Something Unspoken: Best British Short Stories 2017, ed. Nicholas Royle

This is the seventh Best British Short Stories anthology since the series was relaunched by Nicholas Royle in 2011.

Virtually every story in Best British Short Stories 2017 circles around something unspoken. This is not officially the theme of the collection, but it’s easy to read these pieces in dialogue with one another, as they explore what it means to be unspeakable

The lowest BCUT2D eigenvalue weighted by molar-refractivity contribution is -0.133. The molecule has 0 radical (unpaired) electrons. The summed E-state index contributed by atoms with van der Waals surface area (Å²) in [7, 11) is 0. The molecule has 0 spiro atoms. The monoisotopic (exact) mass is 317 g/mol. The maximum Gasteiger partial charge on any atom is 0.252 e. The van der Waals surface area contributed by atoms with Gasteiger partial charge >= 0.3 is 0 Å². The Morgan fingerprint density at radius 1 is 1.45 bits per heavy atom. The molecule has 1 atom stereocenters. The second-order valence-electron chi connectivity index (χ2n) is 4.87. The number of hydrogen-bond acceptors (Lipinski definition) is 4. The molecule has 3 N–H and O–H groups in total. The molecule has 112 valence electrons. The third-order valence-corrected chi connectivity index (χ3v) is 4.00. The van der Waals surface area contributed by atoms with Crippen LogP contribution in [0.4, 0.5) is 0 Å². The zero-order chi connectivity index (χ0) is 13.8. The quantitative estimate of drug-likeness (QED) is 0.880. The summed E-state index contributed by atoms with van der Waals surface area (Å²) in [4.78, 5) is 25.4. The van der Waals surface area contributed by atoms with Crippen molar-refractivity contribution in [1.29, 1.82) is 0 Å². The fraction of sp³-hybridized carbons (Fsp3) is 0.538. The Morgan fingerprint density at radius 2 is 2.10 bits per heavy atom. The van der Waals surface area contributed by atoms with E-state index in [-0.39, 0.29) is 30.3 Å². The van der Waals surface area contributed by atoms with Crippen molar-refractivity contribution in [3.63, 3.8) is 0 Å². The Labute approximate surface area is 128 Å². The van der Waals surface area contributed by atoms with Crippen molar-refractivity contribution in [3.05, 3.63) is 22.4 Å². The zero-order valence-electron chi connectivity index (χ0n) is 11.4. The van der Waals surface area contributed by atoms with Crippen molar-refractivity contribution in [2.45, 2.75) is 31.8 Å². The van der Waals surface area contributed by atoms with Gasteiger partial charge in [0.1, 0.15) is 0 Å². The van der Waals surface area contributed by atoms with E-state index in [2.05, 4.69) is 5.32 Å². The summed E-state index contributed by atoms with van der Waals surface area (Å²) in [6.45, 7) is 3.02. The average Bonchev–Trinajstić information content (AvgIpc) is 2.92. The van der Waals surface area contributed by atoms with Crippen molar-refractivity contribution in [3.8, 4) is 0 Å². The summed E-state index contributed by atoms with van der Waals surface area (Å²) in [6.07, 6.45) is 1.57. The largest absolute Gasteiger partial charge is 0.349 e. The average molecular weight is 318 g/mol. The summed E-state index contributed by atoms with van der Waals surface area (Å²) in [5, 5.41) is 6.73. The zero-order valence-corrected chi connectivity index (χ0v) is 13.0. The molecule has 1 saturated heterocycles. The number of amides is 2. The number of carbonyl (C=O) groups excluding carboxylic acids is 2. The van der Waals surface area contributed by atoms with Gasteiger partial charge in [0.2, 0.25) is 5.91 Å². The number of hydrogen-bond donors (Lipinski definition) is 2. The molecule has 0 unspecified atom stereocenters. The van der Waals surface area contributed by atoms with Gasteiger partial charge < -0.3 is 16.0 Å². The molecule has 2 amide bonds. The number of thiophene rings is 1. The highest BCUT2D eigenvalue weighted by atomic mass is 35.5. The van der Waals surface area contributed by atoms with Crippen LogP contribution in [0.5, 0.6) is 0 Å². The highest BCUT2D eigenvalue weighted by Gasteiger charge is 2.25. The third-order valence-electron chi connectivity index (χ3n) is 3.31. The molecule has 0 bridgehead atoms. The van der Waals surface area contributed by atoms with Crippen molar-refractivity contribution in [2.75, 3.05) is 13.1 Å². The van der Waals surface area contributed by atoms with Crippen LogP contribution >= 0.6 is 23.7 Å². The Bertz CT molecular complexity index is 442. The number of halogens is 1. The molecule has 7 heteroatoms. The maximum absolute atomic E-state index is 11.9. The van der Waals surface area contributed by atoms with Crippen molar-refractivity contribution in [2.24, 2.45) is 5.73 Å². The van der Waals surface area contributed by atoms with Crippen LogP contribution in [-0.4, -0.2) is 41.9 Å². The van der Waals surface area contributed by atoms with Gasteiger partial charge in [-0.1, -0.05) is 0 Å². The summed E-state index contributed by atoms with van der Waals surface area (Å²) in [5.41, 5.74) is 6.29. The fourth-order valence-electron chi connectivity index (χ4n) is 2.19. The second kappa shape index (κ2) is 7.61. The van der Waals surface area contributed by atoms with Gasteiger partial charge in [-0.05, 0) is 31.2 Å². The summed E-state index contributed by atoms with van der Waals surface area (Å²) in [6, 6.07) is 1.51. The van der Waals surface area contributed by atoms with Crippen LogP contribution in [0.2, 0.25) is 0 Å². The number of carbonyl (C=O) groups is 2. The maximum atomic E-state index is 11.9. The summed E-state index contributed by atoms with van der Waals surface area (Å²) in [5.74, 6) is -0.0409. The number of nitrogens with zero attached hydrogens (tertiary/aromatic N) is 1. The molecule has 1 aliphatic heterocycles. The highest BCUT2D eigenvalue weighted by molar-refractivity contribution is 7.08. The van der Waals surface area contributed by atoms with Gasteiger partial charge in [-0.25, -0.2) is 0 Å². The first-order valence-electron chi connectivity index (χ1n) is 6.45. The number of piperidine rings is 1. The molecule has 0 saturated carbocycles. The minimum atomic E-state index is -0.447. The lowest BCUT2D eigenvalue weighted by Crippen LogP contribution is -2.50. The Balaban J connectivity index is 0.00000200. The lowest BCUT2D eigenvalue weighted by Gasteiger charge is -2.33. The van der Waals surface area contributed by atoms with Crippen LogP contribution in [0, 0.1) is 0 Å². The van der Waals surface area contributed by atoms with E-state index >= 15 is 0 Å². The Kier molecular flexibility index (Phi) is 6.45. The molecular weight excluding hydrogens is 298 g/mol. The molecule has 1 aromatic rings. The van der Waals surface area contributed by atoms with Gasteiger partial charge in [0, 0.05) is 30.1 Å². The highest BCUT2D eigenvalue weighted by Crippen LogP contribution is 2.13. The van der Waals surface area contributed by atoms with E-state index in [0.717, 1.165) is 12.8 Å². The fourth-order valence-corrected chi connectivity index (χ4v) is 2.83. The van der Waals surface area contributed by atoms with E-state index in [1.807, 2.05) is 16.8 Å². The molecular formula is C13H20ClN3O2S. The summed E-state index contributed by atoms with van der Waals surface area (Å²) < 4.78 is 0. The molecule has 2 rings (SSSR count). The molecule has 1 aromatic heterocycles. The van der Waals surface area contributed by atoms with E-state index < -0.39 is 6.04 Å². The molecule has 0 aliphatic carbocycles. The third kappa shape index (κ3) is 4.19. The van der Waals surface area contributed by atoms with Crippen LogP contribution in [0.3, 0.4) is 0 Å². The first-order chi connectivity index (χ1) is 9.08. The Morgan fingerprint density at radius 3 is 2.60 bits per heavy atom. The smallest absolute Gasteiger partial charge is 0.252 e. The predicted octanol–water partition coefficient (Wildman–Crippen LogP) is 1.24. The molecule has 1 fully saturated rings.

In the very best pieces, the inability to name or describe something is at the centre of the story’s meaning. Rosalind Brown’s beautiful story, “General Impression of Size and Shape”, charts the growth, blossoming, and sharp curtailment of an adulterous affair, enabled by a mutual passion for birdwatching. Brown skilfully weaves the idea of knowing, or not knowing, through her work; the affair is never talked about, and dialogue is minimal, our narrator preferring to speak in chopped observations that range from the poetic to the telegram-esque. When the adulterous couple stop seeing each other, our narrator’s pain is reflected in the smallest of incidents: out with her binoculars, alone this time, she spots a bird on the wing, too brief a glimpse for her to be able to identify it. Her sorrow and regret is that her ex-lover—quicker on the draw and with a wider range of knowledge, or at least so we’re given to believe—could have identified it for her, but he’s not here: “disappears, will never know, a fist tightens in the stomach… But it passes, it passes, the world settles again.”